Showcasing sharp mohawks and goth attire, the audience pouring into Kings Theatre looked far more ready to headbang than lean back in plush seats to weep. The second scenario was most prevalent throughout Kings Theatre on Friday night, an understandable reaction to the intensely rich sounds of Nick Cave and Warren Ellis. Their New York fans were a handful, but even those who hollered between songs joined the rest in a hypnotized state of awe during the music. When Nick Cave was at his most vulnerable and singing ever so softly – the hushed moments most susceptible to disruption – the drunken shouters behaved, and the crowded venue stayed pin-drop silent. The few sounds stuck out like gunshots; one person cracking open a can, another briefly adjusting a plastic merch bag. The Australian experimental heroes are well deserving of this focus. The fact that they’re about to wrap up a four-night run in Brooklyn/NYC (split between Kings Theatre & Beacon Theater) on their packed tour says a lot about the devoted following they’ve been building since the seventies.
Nick Cave and Warren Ellis were equally full of energy, and intriguingly, exuding it in almost opposite ways. Cave moved with the elegance of a ghost slipping out of a mirror. It seemed like his fingertips were being pulled by invisible strings as he matched the reaching arms of admirers pushing up against the stage. Ellis skipped into view, blew kisses, and happy-danced over to his spot on the right. The longtime collaborators were backed by a subtle multi-instrumentalist and a trio of stunning backup singers: T Jae Cole, Janet Rasmus, and Wendi Rose. While their setlist mostly remains the same by date, Kings Theatre got a generous one on night two, made up of twenty-two songs – mostly Bad Seeds stuff and a cover of “Cosmic Dancer” by T. Rex. In a longer second encore compared to night one, they added “Jubilee Street” and “Girl in Amber” between “Into My Arms” and “Ghosteen Speaks.” The opening impact of “Spinning Song” and “Bright Horses,” two moving slow-burners, set the melancholy tone for the night and also had fans jumping to their feet to cheer. After the harmony-fueled “Night Raid” and Brooklyn’s adoring applause, Cave greeted us with, “Thank you! Thank you, Brooklyn! Thank you, everyone up there,” gesturing to the balconies. A fan yelled something indistinguishable (“You’re here!” perhaps), and the showman replied with amusement, “What? My hair? Fuck.”
The echoing declarations were getting so goofy that Cave changed his tone too, cracking everyone up. “ALRIGHT!” he growled, adopting a beastly tone. “ALRIIIIIIGHT. This one’s called ‘CARNAGE!’ And it’s for that guy,” he said with a grin. The inebriated interjections continued, but they politely followed a rocking “White Elephant,” romantic “Ghosteen,” and vocally-stunning “Lavender Fields.” Cave once again tried to interpret the slurred requests reverberating around Kings Theatre to no avail, replying, “What was that? Something mean about my piano playing? …I really love that you’re yelling stuff out, but I can’t fucking understand a word you’re saying.” Laughter now filled the room too. “I think it’s a very, very beautiful idea that we had this witty exchange, but I don’t understand you. Something about a piano. I can’t play it because Warren has to count it in. So I literally have absolutely no control over this concert whatsoever. I am utterly dependent upon Warren counting the song in. I’m just a fucking cog in his psychedelic machine. And I get the feeling that the counting is gonna come, like, soon.” It did. Very dramatically, Warren Ellis began easing them into “Waiting For You.” His “Onnne, twoooo…” and big arm motions made Cave snicker into the mic, but it became clear it was the actual count-off when Ellis continued with “…threeee, fouuuur…”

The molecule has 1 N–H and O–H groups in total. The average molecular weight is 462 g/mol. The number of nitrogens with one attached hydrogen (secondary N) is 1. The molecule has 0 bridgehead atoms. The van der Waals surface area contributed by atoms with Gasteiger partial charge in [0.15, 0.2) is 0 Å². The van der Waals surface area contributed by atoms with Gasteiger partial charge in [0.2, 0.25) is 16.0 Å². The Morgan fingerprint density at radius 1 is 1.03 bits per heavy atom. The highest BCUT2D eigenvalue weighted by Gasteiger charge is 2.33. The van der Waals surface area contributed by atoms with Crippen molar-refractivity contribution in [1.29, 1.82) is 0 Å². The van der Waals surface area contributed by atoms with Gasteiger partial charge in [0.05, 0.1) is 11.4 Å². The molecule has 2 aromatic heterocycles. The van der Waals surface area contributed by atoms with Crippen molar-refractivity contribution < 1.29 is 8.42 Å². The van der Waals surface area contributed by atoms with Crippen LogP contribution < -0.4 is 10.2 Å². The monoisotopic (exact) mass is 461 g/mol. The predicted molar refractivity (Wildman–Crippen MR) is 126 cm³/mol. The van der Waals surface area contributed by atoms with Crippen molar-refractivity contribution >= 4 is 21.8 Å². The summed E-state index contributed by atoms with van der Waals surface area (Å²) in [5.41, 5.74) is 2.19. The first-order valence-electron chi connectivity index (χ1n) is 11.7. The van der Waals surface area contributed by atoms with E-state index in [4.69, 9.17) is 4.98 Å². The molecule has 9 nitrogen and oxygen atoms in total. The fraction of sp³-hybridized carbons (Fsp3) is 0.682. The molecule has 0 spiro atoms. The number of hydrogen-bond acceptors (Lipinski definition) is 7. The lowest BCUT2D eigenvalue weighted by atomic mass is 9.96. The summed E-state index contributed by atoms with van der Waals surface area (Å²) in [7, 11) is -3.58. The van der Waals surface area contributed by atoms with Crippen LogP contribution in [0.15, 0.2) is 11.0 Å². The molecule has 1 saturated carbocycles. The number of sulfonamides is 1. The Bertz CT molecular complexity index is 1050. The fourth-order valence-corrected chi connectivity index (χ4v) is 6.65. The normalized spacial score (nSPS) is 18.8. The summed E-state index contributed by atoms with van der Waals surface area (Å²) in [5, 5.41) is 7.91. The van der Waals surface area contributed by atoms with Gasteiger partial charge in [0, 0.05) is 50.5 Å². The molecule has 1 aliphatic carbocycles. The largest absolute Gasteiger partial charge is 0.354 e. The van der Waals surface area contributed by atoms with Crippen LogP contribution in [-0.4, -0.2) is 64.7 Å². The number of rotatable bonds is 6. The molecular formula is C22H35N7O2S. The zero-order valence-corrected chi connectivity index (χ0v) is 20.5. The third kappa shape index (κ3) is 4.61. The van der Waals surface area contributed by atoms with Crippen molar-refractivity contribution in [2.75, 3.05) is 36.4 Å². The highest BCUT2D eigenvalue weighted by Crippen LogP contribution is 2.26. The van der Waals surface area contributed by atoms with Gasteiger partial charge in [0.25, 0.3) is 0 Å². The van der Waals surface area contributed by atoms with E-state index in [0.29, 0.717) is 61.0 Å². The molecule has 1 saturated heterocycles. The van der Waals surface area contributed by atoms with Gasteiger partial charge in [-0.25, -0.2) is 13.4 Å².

Like a gold thread stitched through the black fabric of the evening, Cave creatively repeated spoken word phrases from previous songs, tying disparate ideas together in his evocative deep timbre. The crowd was visibly torn between catching every whisper from Cave and locking their eyes on the deft work of his instrument-switching bandmate. Ellis is the kind of performer who can not only play a tender violin solo, but do so with his feet in the air – as if pedaling an invisible bike – adding fancy flourishes with his bow like a matador. Squeals ensued with all of his pauses and poses. Cave’s snake-charmer powers are sneakier. Even his most casual actions have a way of drawing people in – like when he tosses preceding pages of sheet music behind him while pounding plangent sounds out of the piano. As they coaxed out a whole spectrum of feelings, Nick Cave and Warren Ellis also inspired two nice realizations. The first: that two legends with so many hits can earn massive screams during such slow and emotional music. The second: that a giant crowd of present-day humans can stop everything and concentrate on something so heavy. And they really took it in, relishing each dark, delicate note and Nick Cave’s poignant prose.
Article: Olivia Isenhart
Photos: Shayne Hanley